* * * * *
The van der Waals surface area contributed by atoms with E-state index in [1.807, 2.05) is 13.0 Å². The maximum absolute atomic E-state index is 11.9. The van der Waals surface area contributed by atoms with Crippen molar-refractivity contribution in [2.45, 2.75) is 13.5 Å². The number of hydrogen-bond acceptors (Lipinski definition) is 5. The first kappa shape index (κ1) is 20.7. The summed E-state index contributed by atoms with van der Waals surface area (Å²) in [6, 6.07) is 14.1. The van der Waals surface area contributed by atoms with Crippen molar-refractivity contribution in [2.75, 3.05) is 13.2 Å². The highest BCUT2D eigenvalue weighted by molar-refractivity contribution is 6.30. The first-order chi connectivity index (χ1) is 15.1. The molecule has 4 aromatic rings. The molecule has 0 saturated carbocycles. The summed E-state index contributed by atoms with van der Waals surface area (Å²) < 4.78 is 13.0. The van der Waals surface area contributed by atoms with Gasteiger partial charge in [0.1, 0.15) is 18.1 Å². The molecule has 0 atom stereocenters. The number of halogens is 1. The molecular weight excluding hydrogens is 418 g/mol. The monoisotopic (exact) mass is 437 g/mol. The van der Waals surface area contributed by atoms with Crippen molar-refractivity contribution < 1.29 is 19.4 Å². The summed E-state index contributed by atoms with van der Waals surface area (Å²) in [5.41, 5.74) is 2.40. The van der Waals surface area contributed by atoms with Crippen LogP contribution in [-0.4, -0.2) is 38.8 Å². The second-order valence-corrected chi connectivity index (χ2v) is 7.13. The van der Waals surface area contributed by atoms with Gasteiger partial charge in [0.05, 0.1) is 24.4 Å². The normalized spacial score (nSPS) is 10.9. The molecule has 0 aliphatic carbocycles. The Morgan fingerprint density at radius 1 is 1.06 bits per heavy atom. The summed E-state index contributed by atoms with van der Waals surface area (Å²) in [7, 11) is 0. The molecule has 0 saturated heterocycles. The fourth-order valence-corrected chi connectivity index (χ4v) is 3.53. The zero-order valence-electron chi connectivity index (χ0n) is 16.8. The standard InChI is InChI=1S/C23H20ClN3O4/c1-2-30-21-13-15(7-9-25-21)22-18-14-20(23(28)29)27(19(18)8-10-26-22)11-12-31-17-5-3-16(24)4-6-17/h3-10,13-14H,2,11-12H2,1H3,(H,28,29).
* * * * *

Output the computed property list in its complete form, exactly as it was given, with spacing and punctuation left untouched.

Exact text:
The van der Waals surface area contributed by atoms with E-state index in [1.807, 2.05) is 13.0 Å². The maximum absolute atomic E-state index is 11.9. The van der Waals surface area contributed by atoms with Crippen molar-refractivity contribution in [2.45, 2.75) is 13.5 Å². The number of hydrogen-bond acceptors (Lipinski definition) is 5. The first kappa shape index (κ1) is 20.7. The summed E-state index contributed by atoms with van der Waals surface area (Å²) in [6, 6.07) is 14.1. The van der Waals surface area contributed by atoms with Crippen molar-refractivity contribution in [2.75, 3.05) is 13.2 Å². The highest BCUT2D eigenvalue weighted by molar-refractivity contribution is 6.30. The first-order chi connectivity index (χ1) is 15.1. The molecule has 4 aromatic rings. The molecule has 0 saturated carbocycles. The summed E-state index contributed by atoms with van der Waals surface area (Å²) < 4.78 is 13.0. The van der Waals surface area contributed by atoms with Gasteiger partial charge in [0.1, 0.15) is 18.1 Å². The molecule has 0 atom stereocenters. The number of halogens is 1. The molecular weight excluding hydrogens is 418 g/mol. The monoisotopic (exact) mass is 437 g/mol. The van der Waals surface area contributed by atoms with Crippen molar-refractivity contribution < 1.29 is 19.4 Å². The summed E-state index contributed by atoms with van der Waals surface area (Å²) in [5.41, 5.74) is 2.40. The van der Waals surface area contributed by atoms with Crippen LogP contribution in [-0.4, -0.2) is 38.8 Å². The second-order valence-corrected chi connectivity index (χ2v) is 7.13. The van der Waals surface area contributed by atoms with Gasteiger partial charge in [0.05, 0.1) is 24.4 Å². The normalized spacial score (nSPS) is 10.9. The molecule has 0 aliphatic carbocycles. The Morgan fingerprint density at radius 1 is 1.06 bits per heavy atom. The summed E-state index contributed by atoms with van der Waals surface area (Å²) in [7, 11) is 0. The molecule has 0 saturated heterocycles. The fourth-order valence-corrected chi connectivity index (χ4v) is 3.53. The zero-order valence-electron chi connectivity index (χ0n) is 16.8. The standard InChI is InChI=1S/C23H20ClN3O4/c1-2-30-21-13-15(7-9-25-21)22-18-14-20(23(28)29)27(19(18)8-10-26-22)11-12-31-17-5-3-16(24)4-6-17/h3-10,13-14H,2,11-12H2,1H3,(H,28,29).